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The Story Is Told

Ethel and Bessie

Bessie Smith portrait by Carl Van Vechten b.jpg

Bessie Smith portrait by Carl Van Vechten

The following extract is from Ethel Waters in Hear Me Talkin' To Ya  edited by Nat Shapiro and Nat Hentoff.

 

"Bessie Smith was booked into 91 Decatur Street while I was working there. Bessie was a heavy-set, dark woman and very nice looking. Along with Ma Rainey, she was undisputed tops as a blues singer.

Bessie's shouting brought worship wherever she worked. She was getting fifty to seventy-five dollars a week, big money for our kind of vaudeville. The money thrown to her brought this to a couple of hundred dollars a week. Bessie, like an opera singer, carried her own claque with her. These plants in the audience were paid to throw up coins and bills to get the appreciation money going without delay the moment she finished her first number.

Bessie was in a pretty good position to dictate to the managers. She had me put on my act for her and said I was a long goody. But she also told the men who ran No 91 that she didn't want anyone else on the bill to sing the blues. I agreed to this, I could depend a lot on my shaking, though I never shimmied vulgarly and only to express myself. And when I went on I sang I Want To Be Somebody's Baby Doll So I Can Get My Lovin' All The Time. But before I could finish this number the people out front started howling, 'Blues! Blues! Come on, Stringbean, we want your blues!'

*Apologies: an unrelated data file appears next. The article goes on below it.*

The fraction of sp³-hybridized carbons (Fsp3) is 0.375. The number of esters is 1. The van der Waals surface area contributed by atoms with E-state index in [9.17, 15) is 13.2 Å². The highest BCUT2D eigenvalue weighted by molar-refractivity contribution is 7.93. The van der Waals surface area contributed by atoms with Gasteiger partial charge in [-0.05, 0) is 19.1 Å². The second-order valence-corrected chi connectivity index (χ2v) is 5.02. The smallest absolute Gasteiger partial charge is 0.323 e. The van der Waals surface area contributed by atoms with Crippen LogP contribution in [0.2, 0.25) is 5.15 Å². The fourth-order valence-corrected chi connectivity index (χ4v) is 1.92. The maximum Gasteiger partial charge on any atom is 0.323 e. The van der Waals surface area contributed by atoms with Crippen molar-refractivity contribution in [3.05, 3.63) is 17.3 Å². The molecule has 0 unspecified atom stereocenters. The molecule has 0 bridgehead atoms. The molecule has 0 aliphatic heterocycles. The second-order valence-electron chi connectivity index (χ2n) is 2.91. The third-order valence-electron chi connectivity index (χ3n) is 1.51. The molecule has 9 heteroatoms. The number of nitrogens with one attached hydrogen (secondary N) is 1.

[Here is Ethel Waters in the 1920s singing Shake That Thing. The recoding was banned when it was first released.]

"Before the second show the manager went to Bessie's dressing room and told her he was going to revoke the order forbidding me to sing any blues. He said he couldn't have another such rumpus. There was quite a stormy discussion about this, and you could hear Bessie yelling things about 'these Northern bitches.' Now nobody could have taken the place of Bessie Smith. People everywhere loved her shouting with all their hearts and were loyal to her. But they wanted me too.

When I closed my engagement in that theatre, Miss Bessie called me to her. 'Come here, long goody,' she said. 'You ain't so bad. It's only that I never dreamed that anyone would be able to do this to me in my own territory and with my own people. And you know damn well that you can't sing worth a -----.'"

Ethel Waters

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